Christianity is a faith with a long and detailed history, with numerous events of lasting significance occurring throughout the ages.
Each week brings the anniversaries of great milestones, horrid tragedies, amazing triumphs, telling tribulations, inspirational progress, and everything in between.
Here are just a few things that happened this week, July 1-7, in Church history. They include the birth of an influential Gospel music writer, the founding of the Salvation Army, and the burning of Jan Hus.
Charles Albert Tindley Born – July 7, 1851
This week marks the anniversary of the birth of Charles Albert Tindley, a minister who composed many popular Gospel music hymns.
A native of Berlin, Maryland whose father was a slave, Tindley became pastor of East Bainbridge Street Church and helped to grow the church considerably.
The mind behind songs like “Stand by Me,” “Nothing Between,” and “Beams of Heaven,” in 1982 the Smithsonian presented a combination musical tribute and colloquium on his work.
“Tindley’s compositions influenced Thomas A. Dorsey and Roberta Martin, and formed the base for a new black urban sacred music — gospel,” reported The Washington Post at the time.
“Later, the hymns composed during the twilight of Tindley’s ministry reflected his faith — ‘Spiritual Springtime,’ ‘A Better Day Is Coming By-and-By,’ ‘The Home of the Soul,’ ‘I’ll Be Satisfied,’ and ‘He’ll Take You Through.’ These and many other hymns establish, without fear of contradiction, that Tindley was the father of gospel music.”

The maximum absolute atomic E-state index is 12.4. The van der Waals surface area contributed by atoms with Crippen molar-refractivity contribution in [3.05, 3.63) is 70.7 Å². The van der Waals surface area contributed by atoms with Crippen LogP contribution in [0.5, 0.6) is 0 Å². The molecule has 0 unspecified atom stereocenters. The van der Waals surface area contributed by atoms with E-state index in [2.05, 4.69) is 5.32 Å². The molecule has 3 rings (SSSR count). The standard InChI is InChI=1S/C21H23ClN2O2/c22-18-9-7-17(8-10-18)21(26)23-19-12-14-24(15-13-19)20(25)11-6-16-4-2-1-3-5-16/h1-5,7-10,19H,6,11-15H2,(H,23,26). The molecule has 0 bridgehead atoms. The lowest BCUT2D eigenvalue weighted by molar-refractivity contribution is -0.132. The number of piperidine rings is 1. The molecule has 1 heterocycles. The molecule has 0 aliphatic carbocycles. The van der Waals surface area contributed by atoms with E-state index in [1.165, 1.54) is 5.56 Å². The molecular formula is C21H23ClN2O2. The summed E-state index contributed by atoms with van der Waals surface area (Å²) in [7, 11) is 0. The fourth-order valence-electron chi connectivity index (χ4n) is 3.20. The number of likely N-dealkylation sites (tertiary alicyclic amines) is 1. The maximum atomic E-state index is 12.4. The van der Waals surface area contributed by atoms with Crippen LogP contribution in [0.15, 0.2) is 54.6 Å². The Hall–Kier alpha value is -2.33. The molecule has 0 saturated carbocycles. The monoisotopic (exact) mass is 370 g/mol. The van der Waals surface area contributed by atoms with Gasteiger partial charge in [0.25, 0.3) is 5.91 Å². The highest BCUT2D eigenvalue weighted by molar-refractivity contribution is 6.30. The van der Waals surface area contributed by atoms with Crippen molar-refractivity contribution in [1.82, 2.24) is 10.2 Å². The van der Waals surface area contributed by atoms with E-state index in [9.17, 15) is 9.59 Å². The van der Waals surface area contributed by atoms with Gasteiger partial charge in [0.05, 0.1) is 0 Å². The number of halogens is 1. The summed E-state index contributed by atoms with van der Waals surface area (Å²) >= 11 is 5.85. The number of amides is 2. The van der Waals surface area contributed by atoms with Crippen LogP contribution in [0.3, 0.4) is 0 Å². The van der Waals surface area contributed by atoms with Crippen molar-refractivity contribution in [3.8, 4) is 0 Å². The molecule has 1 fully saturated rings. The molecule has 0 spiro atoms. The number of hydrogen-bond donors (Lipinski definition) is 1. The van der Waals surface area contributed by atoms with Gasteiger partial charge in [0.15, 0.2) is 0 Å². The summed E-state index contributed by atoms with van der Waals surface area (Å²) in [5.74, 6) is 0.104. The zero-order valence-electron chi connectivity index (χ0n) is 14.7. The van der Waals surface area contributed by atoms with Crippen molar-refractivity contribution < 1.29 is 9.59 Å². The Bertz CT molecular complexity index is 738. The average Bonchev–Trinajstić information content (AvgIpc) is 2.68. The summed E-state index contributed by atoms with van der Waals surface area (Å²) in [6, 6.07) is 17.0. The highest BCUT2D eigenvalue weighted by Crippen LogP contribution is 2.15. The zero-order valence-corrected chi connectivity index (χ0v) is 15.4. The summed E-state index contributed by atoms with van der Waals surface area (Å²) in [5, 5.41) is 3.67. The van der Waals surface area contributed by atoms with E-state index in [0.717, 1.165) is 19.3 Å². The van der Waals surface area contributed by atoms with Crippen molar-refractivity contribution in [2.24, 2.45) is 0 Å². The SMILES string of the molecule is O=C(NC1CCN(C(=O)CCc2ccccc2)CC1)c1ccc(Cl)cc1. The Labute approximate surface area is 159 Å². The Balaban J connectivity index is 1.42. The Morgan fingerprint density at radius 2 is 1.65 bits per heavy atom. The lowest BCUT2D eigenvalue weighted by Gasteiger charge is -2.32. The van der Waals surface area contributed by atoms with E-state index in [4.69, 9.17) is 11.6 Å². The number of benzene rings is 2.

Salvation Army Founded – July 2, 1865
This week marks the anniversary of when revivalist preacher William Booth and his wife Catherine launched the notable religious philanthropy The Salvation Army.
Originally called the Christian Mission and based in East London, the Salvation Army was known to launch charitable efforts in the most downtrodden neighborhoods of the city.
“Soup kitchens were the first in a long line of various projects designed to provide physical and spiritual assistance to the destitute,” noted History.com.
“In the early years, many in Britain were critical of the Christian Mission and its tactics, and the members were often subjected to fines and imprisonment as breakers of the peace.”
Jan Hus Burned at the Stake – July 6, 1415
This week marks the anniversary of when Jan Hus, a Central European Catholic priest widely considered to be the forerunner of the Protestant Reformation.
Born in Bohemia, Hus preached for reform within the Medieval Church and was influenced by the English Reformer and Bible translator John Wycliffe.
Hus’ objections to items like the practice of indulgences and certain pilgrimages led to his excommunication and eventually being burned at the stake.
As part of his punishment, Hus had to wear a paper miter with demonic illustrations on it and then have his books and personal possessions burned as well.
“When he arrived at the place of execution, he knelt down and prayed with a joyful heart and a bright countenance. Then they stripped him down to his shirtsleeves, chained and roped him to a stake and piled wood around him to such a height that his head was barely visible,” claimed one contemporary account.
“When the strong flames blazed up, he stopped singing and praying. But his spirit as we devoutly believe, reached with the flames to heaven, to the company of angels, just as Elijah did.”